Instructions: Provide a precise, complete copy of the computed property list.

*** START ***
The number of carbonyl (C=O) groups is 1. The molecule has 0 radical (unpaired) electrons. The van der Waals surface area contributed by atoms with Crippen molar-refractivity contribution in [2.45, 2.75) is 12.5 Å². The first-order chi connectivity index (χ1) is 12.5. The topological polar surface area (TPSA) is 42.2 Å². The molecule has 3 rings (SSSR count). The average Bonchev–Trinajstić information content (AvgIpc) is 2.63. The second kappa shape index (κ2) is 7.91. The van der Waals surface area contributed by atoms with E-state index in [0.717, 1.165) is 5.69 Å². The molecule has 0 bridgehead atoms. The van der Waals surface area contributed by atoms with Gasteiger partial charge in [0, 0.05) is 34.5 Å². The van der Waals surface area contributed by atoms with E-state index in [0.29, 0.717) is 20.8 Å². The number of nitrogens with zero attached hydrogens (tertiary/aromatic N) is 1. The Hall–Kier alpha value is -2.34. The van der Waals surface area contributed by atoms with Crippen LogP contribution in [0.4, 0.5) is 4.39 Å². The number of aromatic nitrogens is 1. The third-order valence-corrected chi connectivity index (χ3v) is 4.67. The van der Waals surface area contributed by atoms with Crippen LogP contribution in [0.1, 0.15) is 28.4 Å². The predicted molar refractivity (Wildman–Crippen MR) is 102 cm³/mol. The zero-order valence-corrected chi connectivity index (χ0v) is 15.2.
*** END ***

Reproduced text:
The number of carbonyl (C=O) groups is 1. The molecule has 0 radical (unpaired) electrons. The van der Waals surface area contributed by atoms with Crippen molar-refractivity contribution in [2.45, 2.75) is 12.5 Å². The first-order chi connectivity index (χ1) is 12.5. The topological polar surface area (TPSA) is 42.2 Å². The molecule has 3 rings (SSSR count). The average Bonchev–Trinajstić information content (AvgIpc) is 2.63. The second kappa shape index (κ2) is 7.91. The van der Waals surface area contributed by atoms with E-state index in [0.717, 1.165) is 5.69 Å². The molecule has 0 bridgehead atoms. The van der Waals surface area contributed by atoms with Gasteiger partial charge in [0, 0.05) is 34.5 Å². The van der Waals surface area contributed by atoms with E-state index in [0.29, 0.717) is 20.8 Å². The number of nitrogens with zero attached hydrogens (tertiary/aromatic N) is 1. The Hall–Kier alpha value is -2.34. The van der Waals surface area contributed by atoms with Crippen LogP contribution in [0.4, 0.5) is 4.39 Å². The number of aromatic nitrogens is 1. The third-order valence-corrected chi connectivity index (χ3v) is 4.67. The van der Waals surface area contributed by atoms with Crippen LogP contribution in [0.1, 0.15) is 28.4 Å². The predicted molar refractivity (Wildman–Crippen MR) is 102 cm³/mol. The zero-order valence-corrected chi connectivity index (χ0v) is 15.2.